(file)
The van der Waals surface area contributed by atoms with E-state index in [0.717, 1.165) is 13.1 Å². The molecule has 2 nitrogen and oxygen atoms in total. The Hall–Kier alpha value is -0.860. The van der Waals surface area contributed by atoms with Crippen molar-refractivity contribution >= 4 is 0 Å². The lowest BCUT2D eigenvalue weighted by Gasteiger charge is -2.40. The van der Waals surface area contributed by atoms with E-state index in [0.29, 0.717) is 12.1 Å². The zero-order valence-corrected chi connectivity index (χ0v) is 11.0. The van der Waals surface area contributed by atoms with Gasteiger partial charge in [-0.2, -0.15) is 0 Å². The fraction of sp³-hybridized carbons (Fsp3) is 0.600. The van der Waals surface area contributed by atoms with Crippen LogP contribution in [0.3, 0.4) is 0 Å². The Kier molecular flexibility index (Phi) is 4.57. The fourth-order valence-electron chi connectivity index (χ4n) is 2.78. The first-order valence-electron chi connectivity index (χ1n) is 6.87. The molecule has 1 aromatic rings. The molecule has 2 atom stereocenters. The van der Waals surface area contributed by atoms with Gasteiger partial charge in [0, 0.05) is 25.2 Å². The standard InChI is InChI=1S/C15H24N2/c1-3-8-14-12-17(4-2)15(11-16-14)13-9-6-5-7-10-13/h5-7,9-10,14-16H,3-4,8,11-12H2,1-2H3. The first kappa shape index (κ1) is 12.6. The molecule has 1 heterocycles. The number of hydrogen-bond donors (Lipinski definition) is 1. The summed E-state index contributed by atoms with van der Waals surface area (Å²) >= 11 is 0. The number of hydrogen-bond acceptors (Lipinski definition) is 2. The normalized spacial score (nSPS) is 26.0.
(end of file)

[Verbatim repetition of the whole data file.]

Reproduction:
The van der Waals surface area contributed by atoms with E-state index in [0.717, 1.165) is 13.1 Å². The molecule has 2 nitrogen and oxygen atoms in total. The Hall–Kier alpha value is -0.860. The van der Waals surface area contributed by atoms with Crippen molar-refractivity contribution >= 4 is 0 Å². The lowest BCUT2D eigenvalue weighted by Gasteiger charge is -2.40. The van der Waals surface area contributed by atoms with E-state index in [0.29, 0.717) is 12.1 Å². The zero-order valence-corrected chi connectivity index (χ0v) is 11.0. The van der Waals surface area contributed by atoms with Gasteiger partial charge in [-0.2, -0.15) is 0 Å². The fraction of sp³-hybridized carbons (Fsp3) is 0.600. The van der Waals surface area contributed by atoms with Crippen LogP contribution in [0.3, 0.4) is 0 Å². The Kier molecular flexibility index (Phi) is 4.57. The fourth-order valence-electron chi connectivity index (χ4n) is 2.78. The first-order valence-electron chi connectivity index (χ1n) is 6.87. The molecule has 1 aromatic rings. The molecule has 2 atom stereocenters. The van der Waals surface area contributed by atoms with Gasteiger partial charge in [0, 0.05) is 25.2 Å². The standard InChI is InChI=1S/C15H24N2/c1-3-8-14-12-17(4-2)15(11-16-14)13-9-6-5-7-10-13/h5-7,9-10,14-16H,3-4,8,11-12H2,1-2H3. The first kappa shape index (κ1) is 12.6. The molecule has 1 heterocycles. The number of hydrogen-bond donors (Lipinski definition) is 1. The summed E-state index contributed by atoms with van der Waals surface area (Å²) >= 11 is 0. The number of hydrogen-bond acceptors (Lipinski definition) is 2. The normalized spacial score (nSPS) is 26.0.